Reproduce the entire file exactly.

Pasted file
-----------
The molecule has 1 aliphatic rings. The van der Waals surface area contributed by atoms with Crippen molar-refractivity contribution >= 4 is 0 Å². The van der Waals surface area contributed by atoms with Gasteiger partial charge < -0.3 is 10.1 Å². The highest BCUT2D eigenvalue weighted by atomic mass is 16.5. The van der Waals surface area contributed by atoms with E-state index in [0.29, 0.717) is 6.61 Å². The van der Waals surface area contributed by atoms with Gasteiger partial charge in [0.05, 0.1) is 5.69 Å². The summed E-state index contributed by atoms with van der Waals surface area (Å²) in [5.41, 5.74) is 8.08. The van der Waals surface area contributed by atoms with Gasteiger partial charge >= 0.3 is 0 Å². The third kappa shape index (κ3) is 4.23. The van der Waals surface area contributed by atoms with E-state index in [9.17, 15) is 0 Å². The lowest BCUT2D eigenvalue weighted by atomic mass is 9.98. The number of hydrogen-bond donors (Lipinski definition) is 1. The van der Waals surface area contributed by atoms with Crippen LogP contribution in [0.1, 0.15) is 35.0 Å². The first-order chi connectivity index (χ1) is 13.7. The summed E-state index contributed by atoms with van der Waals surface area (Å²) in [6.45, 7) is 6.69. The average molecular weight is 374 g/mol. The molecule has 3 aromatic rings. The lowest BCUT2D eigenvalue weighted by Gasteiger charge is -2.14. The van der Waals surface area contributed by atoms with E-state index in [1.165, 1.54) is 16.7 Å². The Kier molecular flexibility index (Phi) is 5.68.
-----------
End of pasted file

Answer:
The molecule has 1 aliphatic rings. The van der Waals surface area contributed by atoms with Crippen molar-refractivity contribution >= 4 is 0 Å². The van der Waals surface area contributed by atoms with Gasteiger partial charge < -0.3 is 10.1 Å². The highest BCUT2D eigenvalue weighted by atomic mass is 16.5. The van der Waals surface area contributed by atoms with E-state index in [0.29, 0.717) is 6.61 Å². The van der Waals surface area contributed by atoms with Gasteiger partial charge in [0.05, 0.1) is 5.69 Å². The summed E-state index contributed by atoms with van der Waals surface area (Å²) in [5.41, 5.74) is 8.08. The van der Waals surface area contributed by atoms with Gasteiger partial charge >= 0.3 is 0 Å². The third kappa shape index (κ3) is 4.23. The van der Waals surface area contributed by atoms with E-state index in [9.17, 15) is 0 Å². The lowest BCUT2D eigenvalue weighted by atomic mass is 9.98. The number of hydrogen-bond donors (Lipinski definition) is 1. The van der Waals surface area contributed by atoms with Crippen LogP contribution in [0.1, 0.15) is 35.0 Å². The first-order chi connectivity index (χ1) is 13.7. The summed E-state index contributed by atoms with van der Waals surface area (Å²) in [6.45, 7) is 6.69. The average molecular weight is 374 g/mol. The molecule has 3 aromatic rings. The lowest BCUT2D eigenvalue weighted by Gasteiger charge is -2.14. The van der Waals surface area contributed by atoms with E-state index in [1.165, 1.54) is 16.7 Å². The Kier molecular flexibility index (Phi) is 5.68.